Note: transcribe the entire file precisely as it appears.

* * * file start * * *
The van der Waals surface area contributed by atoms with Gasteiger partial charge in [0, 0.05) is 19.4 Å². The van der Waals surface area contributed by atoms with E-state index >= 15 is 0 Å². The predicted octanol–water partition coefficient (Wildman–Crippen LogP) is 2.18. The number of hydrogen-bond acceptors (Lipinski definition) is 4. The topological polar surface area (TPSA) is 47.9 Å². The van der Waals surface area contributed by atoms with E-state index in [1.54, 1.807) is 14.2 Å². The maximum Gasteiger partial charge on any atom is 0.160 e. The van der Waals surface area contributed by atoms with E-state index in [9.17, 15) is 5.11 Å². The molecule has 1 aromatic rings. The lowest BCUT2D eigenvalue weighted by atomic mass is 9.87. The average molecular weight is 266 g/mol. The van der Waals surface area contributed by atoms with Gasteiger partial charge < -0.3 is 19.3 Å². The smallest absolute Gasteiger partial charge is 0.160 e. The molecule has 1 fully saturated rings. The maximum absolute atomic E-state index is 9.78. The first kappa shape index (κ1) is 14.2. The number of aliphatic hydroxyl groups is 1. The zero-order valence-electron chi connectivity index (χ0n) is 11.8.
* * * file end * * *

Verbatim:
The van der Waals surface area contributed by atoms with Gasteiger partial charge in [0, 0.05) is 19.4 Å². The van der Waals surface area contributed by atoms with E-state index >= 15 is 0 Å². The predicted octanol–water partition coefficient (Wildman–Crippen LogP) is 2.18. The number of hydrogen-bond acceptors (Lipinski definition) is 4. The topological polar surface area (TPSA) is 47.9 Å². The van der Waals surface area contributed by atoms with E-state index in [1.54, 1.807) is 14.2 Å². The maximum Gasteiger partial charge on any atom is 0.160 e. The van der Waals surface area contributed by atoms with E-state index in [9.17, 15) is 5.11 Å². The molecule has 1 aromatic rings. The lowest BCUT2D eigenvalue weighted by atomic mass is 9.87. The average molecular weight is 266 g/mol. The van der Waals surface area contributed by atoms with Gasteiger partial charge < -0.3 is 19.3 Å². The smallest absolute Gasteiger partial charge is 0.160 e. The molecule has 1 fully saturated rings. The maximum absolute atomic E-state index is 9.78. The first kappa shape index (κ1) is 14.2. The number of aliphatic hydroxyl groups is 1. The zero-order valence-electron chi connectivity index (χ0n) is 11.8.